Insurance Company Stresses Resilience With Competition
The insurance industry is getting into the resilience business. QBE Insurance and Ashoka – which promotes social entrepreneurship— are in the middle of what may be the first-ever resilience-focused entrepreneurial challenge for the urban environment.
“The fact is the climate change is affecting our clients – over time it’s going to be a pressing issue,” says Ted Stuckey, managing director of QBE Ventures. “We see it as an essential priority for QBE,” because climate change is “going to impact our bottom line and it is impacting our customers in many ways.”
The challenge sought innovations for the built environment; sustainable economies; food/water/waste; and public health and safety.
After receiving 99 applications from startups, QBE whittled down the list to a final 10 competitors. Those 10 will present their ideas on Oct. 16 and the winner will receive $75,000, while second place will receive $25,000.
“We fully expect this to be the first of many competitions for us globally,” Stuckey says.
Some of the finalists include SensCity, a company whose software will help gauge how urban environments are reacting to climate change; Exergy, a company that can purify and recycle water at the point of use for manufacturing and other industries; and Citysense, which uses a massive open network of sensors and communication hubs that will allow people and communities to share solutions to urban problems.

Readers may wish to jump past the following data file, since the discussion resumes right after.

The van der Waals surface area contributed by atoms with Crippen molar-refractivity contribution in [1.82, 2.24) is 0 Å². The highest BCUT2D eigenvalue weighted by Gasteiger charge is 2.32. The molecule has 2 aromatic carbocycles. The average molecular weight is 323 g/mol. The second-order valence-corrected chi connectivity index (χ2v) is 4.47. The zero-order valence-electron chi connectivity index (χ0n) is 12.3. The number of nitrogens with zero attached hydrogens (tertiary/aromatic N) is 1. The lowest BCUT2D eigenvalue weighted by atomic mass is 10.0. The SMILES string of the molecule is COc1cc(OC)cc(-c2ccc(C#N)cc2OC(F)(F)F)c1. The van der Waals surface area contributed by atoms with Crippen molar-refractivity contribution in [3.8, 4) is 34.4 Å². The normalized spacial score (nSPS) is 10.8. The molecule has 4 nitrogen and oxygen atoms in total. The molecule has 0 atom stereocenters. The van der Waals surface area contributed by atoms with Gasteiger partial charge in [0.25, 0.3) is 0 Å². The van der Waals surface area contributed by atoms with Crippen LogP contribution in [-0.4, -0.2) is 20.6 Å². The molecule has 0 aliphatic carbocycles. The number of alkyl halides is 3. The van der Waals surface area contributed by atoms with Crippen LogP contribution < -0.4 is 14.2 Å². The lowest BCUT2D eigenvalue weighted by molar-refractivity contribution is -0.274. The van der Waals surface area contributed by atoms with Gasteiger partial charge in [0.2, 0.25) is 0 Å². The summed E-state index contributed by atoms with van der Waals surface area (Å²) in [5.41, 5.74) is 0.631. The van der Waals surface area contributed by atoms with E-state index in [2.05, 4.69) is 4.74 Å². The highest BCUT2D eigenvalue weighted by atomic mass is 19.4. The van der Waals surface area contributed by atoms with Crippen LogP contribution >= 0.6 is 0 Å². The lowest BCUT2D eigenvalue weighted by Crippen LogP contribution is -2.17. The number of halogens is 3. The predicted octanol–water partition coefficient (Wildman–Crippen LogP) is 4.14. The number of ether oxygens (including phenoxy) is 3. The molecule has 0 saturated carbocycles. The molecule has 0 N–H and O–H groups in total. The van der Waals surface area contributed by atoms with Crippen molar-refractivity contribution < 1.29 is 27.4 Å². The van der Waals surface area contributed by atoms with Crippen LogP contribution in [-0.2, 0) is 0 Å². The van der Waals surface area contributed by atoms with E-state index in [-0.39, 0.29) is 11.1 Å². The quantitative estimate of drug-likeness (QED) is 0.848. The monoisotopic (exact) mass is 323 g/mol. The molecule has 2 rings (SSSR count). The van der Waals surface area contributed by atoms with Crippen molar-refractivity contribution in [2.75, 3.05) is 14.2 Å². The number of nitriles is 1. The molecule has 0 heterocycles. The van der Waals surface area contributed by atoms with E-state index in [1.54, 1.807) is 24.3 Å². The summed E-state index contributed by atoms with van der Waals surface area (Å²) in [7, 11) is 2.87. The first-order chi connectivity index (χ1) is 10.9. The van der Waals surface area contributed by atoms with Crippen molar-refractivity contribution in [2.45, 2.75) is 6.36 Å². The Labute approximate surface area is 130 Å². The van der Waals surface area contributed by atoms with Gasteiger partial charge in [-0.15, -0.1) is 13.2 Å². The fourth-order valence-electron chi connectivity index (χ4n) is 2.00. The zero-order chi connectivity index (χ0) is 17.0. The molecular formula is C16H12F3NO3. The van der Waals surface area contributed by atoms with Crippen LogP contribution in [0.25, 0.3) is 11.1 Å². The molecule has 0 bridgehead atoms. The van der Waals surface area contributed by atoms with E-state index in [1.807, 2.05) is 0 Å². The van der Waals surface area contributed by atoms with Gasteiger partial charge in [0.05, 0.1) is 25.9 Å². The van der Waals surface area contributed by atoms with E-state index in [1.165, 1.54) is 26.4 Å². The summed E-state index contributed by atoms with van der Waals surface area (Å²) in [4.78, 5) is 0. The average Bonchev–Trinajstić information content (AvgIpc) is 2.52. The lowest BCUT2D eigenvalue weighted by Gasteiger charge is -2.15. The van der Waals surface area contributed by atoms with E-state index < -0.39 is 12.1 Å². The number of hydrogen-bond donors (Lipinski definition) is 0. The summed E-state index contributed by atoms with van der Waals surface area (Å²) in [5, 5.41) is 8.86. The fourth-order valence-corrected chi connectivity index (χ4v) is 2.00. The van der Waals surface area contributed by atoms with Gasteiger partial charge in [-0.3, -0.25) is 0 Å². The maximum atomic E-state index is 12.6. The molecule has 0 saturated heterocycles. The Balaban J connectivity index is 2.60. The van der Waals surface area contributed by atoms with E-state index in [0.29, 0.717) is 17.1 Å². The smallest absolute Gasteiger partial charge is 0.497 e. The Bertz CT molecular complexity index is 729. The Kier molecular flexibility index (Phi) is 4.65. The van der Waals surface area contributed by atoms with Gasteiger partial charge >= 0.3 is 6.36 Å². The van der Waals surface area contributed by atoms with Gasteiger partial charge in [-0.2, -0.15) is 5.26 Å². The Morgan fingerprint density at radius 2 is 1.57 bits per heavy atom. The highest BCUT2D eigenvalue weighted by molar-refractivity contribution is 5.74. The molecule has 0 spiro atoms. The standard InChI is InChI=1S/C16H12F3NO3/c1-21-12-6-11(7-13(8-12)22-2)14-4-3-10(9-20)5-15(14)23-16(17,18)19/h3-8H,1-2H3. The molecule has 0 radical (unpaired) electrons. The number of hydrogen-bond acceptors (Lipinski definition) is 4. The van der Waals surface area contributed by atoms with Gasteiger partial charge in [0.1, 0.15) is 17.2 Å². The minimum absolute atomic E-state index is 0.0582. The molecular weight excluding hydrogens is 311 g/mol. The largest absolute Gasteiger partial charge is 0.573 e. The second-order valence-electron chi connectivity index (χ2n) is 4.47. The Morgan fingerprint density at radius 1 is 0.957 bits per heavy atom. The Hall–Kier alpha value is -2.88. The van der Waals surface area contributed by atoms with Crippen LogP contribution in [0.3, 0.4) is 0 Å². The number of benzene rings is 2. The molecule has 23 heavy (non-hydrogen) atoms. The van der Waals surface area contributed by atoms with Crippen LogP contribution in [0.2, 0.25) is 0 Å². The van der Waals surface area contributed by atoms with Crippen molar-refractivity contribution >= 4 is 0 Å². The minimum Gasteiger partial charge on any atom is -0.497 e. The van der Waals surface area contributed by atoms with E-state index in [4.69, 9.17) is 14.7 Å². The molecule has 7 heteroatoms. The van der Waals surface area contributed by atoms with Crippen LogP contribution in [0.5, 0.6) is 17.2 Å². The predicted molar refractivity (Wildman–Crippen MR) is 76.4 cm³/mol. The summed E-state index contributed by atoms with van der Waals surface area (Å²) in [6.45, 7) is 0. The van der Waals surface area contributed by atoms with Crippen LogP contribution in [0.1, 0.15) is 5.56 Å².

The contest, says Josie Barnett, QBE Foundation Manager, isn’t just about providing small companies seed money. “We have a great desire to develop these long-term relationships,” with the companies. “We want to create long-term value in resilience issues.”
Stuckey, who sees no end to the mentorship of these companies, says while the prize money isn’t huge, “There is a ripple effect. There’s no way we can have the size of impact that we want to have with a single check, but we can sow the seeds of entrepreneurship and open up the eyes of other investors.”
Evan Reis, executive director of the U.S. Resiliency Council, said while it’s not uncommon for groups like Ashoka to help start-ups, and it’s not uncommon for cities to have resiliency competitions, the QBE/Ashoka challenge is the first that is focused on resilience startups.
“It’s kind of exciting, this is sort of the first one of these,” he said. The insurance companies the council has worked with are philosophically interested in improving resilience, but they are more focused on improving their models right now,” he says. “The more insurance industries are willing to invest in any kind of resilience, hopefully the more value they will see in resilience.”